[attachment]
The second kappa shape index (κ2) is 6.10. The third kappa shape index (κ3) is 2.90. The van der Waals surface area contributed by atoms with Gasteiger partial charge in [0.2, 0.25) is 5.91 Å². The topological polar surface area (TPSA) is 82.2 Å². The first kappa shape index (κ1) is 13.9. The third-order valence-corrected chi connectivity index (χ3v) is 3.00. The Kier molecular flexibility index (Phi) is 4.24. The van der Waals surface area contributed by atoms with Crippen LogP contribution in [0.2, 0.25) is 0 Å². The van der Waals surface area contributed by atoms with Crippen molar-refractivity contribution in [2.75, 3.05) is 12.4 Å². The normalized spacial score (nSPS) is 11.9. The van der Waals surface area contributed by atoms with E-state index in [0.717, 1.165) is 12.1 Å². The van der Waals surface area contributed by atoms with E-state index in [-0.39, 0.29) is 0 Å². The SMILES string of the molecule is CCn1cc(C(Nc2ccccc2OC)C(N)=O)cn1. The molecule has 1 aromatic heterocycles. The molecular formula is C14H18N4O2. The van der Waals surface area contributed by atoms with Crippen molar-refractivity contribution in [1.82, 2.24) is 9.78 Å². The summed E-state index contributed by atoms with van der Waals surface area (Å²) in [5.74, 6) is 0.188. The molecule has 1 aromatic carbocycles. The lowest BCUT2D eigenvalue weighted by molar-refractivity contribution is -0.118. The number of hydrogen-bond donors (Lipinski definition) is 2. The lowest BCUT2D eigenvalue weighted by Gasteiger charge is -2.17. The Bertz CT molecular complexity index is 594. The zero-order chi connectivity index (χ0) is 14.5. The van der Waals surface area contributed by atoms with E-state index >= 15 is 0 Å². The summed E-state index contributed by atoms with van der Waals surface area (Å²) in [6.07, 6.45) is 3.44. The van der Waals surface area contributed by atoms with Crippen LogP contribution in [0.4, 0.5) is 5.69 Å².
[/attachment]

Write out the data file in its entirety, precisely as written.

The second kappa shape index (κ2) is 6.10. The third kappa shape index (κ3) is 2.90. The van der Waals surface area contributed by atoms with Gasteiger partial charge in [0.2, 0.25) is 5.91 Å². The topological polar surface area (TPSA) is 82.2 Å². The first kappa shape index (κ1) is 13.9. The third-order valence-corrected chi connectivity index (χ3v) is 3.00. The Kier molecular flexibility index (Phi) is 4.24. The van der Waals surface area contributed by atoms with Crippen LogP contribution in [0.2, 0.25) is 0 Å². The van der Waals surface area contributed by atoms with Crippen molar-refractivity contribution in [2.75, 3.05) is 12.4 Å². The normalized spacial score (nSPS) is 11.9. The van der Waals surface area contributed by atoms with E-state index in [0.717, 1.165) is 12.1 Å². The van der Waals surface area contributed by atoms with E-state index in [-0.39, 0.29) is 0 Å². The SMILES string of the molecule is CCn1cc(C(Nc2ccccc2OC)C(N)=O)cn1. The molecule has 1 aromatic heterocycles. The molecular formula is C14H18N4O2. The van der Waals surface area contributed by atoms with Crippen molar-refractivity contribution in [1.82, 2.24) is 9.78 Å². The summed E-state index contributed by atoms with van der Waals surface area (Å²) in [5.74, 6) is 0.188. The molecule has 1 aromatic carbocycles. The lowest BCUT2D eigenvalue weighted by molar-refractivity contribution is -0.118. The number of hydrogen-bond donors (Lipinski definition) is 2. The lowest BCUT2D eigenvalue weighted by Gasteiger charge is -2.17. The Bertz CT molecular complexity index is 594. The zero-order chi connectivity index (χ0) is 14.5. The van der Waals surface area contributed by atoms with E-state index >= 15 is 0 Å². The summed E-state index contributed by atoms with van der Waals surface area (Å²) in [6.07, 6.45) is 3.44. The van der Waals surface area contributed by atoms with Crippen LogP contribution in [0.4, 0.5) is 5.69 Å².